Saving It Up

On this 10th day after Halloween, my daughter still has all her favorite candy left. Here’s how this happens. I pack her lunch for school and choose 2 pieces of candy to include. Usually I pick her favorites because I want her to have a treat.

Then she comes home from school with that candy untouched and trades it out for candy she likes less. She wants to save her favorites for later.

I know learning delayed gratification is important for younger people so I’m not even going to comment on her behavior. May it serve her well while her brain matures.

But what about those of us whose prefrontal cortexes are fully developed? Because I do the same thing. I often have leftovers in my refrigerator. Given the choice between two items, I’ll choose my less preferred item to save the other for later. At some point my favorite goes bad – hopefully I get to it before then.

Or maybe even more pointlessly, I spend time daily looking for the several pairs of reading glasses I have left around the house. But all the while I have an unopened package with 3 new pairs in my closet that I don’t want to open until I have sufficiently used all my other ones. Which never happens because I can’t find them!  

It brings me back to one of my favorite questions. What am I saving for? Is there an inflection point after a certain age that we stop saving things up and enjoy them?

This week I received the news that an acquaintance died suddenly. A great guy who had just gotten remarried, had his first grandchild. He oozed joy, delight and energy when you were around him. He was in his early 60’s and was just diagnosed with pancreatic cancer but it was a slow-growing one that was caught early so the prognosis was good. Until he went in for surgery and didn’t survive.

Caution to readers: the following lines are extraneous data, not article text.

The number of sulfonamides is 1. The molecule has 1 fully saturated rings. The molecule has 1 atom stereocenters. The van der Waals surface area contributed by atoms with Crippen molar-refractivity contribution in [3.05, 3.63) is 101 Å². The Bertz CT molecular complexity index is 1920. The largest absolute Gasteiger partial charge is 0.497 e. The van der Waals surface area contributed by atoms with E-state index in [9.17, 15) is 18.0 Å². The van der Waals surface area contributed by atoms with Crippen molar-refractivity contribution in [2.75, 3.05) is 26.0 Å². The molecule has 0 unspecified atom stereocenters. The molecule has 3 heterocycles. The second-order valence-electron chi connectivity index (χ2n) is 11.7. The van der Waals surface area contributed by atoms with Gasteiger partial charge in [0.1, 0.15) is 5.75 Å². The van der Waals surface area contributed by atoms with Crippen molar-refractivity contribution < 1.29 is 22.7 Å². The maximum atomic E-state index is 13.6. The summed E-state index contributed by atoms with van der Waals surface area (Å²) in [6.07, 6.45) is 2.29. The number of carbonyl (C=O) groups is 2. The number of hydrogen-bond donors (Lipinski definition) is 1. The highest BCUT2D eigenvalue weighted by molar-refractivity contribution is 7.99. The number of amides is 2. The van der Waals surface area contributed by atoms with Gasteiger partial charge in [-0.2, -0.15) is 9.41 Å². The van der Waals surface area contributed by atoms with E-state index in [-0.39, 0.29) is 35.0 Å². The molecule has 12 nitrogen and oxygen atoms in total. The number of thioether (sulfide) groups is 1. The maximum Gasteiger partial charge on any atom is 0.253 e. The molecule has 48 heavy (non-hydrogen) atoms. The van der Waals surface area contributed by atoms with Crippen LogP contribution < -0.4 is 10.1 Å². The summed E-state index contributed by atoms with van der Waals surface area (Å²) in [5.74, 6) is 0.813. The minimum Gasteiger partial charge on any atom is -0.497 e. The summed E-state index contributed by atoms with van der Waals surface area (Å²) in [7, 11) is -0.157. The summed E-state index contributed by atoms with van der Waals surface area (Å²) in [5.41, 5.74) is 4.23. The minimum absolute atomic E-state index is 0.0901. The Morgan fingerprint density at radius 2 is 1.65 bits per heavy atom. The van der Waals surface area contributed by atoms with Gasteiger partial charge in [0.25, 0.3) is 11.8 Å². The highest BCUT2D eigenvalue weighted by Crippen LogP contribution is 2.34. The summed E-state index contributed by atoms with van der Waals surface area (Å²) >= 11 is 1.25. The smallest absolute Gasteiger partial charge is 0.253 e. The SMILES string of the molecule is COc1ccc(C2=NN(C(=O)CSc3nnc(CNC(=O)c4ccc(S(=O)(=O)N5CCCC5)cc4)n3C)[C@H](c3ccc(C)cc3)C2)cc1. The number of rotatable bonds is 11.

The last time I talked with my friend who died, we were discussing climbing in Italy. I’d done a wonderful trip to climb the Via Ferrata routes in the Dolomites and he thought it would be a great trip for him and his new wife. But then Covid hit, life interfered and they never got there. And now they never will.

The whole story hurts my heart and makes me ask again. What are we saving for? Yes, I want to put away money for my kids to use for college. But aside from necessary prudence, I think it bears examination whether we are holding back our experiences, our feelings, our deepest desires until a later date that will never come.

Because as someone wittily quipped, “Someday is not a day of the week.” (unknown author)

Now that I’ve written this post, I think I’ll go savor a piece of candy. Thankfully my daughter’s favorites are not my favorites so they remain safe for her delayed gratification.

What are you saving for?

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(featured image from Pexels)


26 thoughts on “Saving It Up

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  2. The things I did not do because there was always time to do them later would make for a story of a lifetime of adventure. “Later” is finally here and I don’t have the physical ability to do more than scratch the surface. Choices have a way of becoming permanent and “tomorrow” becomes “never.”

    1. What an interesting way of saying that – “choices have a way of becoming permanent and ‘tomorrow’ becomes ‘never.'” So true! Sending best wishes to you on your enjoyment of “now!” Thanks for reading and commenting!

  3. Sorry for your loss Winnie, I also lost someone recently because of cerebral hemorrhage. It was sudden and unexpected, obviously. Since then, I started thinking that I shall do go out more often (COVID permitting) to enjoy some time with nice people.